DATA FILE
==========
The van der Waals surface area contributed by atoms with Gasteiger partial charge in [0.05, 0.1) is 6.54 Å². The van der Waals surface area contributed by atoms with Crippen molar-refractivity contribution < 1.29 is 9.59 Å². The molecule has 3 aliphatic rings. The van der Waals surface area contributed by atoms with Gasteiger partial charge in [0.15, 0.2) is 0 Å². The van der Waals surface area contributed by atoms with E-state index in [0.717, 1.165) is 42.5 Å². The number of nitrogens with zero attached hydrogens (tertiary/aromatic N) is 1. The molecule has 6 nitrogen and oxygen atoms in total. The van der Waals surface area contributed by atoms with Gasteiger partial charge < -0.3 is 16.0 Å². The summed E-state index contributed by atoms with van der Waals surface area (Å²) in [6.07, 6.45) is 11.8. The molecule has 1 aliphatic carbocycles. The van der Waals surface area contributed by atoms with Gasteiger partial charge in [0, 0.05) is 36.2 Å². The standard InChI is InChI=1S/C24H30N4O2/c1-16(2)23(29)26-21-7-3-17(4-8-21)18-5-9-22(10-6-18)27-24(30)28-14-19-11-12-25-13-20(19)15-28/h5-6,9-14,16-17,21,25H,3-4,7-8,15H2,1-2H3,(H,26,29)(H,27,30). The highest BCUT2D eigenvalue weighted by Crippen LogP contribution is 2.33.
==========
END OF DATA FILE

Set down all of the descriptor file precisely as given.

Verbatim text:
The van der Waals surface area contributed by atoms with Gasteiger partial charge in [0.05, 0.1) is 6.54 Å². The van der Waals surface area contributed by atoms with Crippen molar-refractivity contribution < 1.29 is 9.59 Å². The molecule has 3 aliphatic rings. The van der Waals surface area contributed by atoms with Gasteiger partial charge in [0.15, 0.2) is 0 Å². The van der Waals surface area contributed by atoms with E-state index in [0.717, 1.165) is 42.5 Å². The number of nitrogens with zero attached hydrogens (tertiary/aromatic N) is 1. The molecule has 6 nitrogen and oxygen atoms in total. The van der Waals surface area contributed by atoms with Gasteiger partial charge < -0.3 is 16.0 Å². The summed E-state index contributed by atoms with van der Waals surface area (Å²) in [6.07, 6.45) is 11.8. The molecule has 1 aliphatic carbocycles. The van der Waals surface area contributed by atoms with Gasteiger partial charge in [0, 0.05) is 36.2 Å². The standard InChI is InChI=1S/C24H30N4O2/c1-16(2)23(29)26-21-7-3-17(4-8-21)18-5-9-22(10-6-18)27-24(30)28-14-19-11-12-25-13-20(19)15-28/h5-6,9-14,16-17,21,25H,3-4,7-8,15H2,1-2H3,(H,26,29)(H,27,30). The highest BCUT2D eigenvalue weighted by Crippen LogP contribution is 2.33.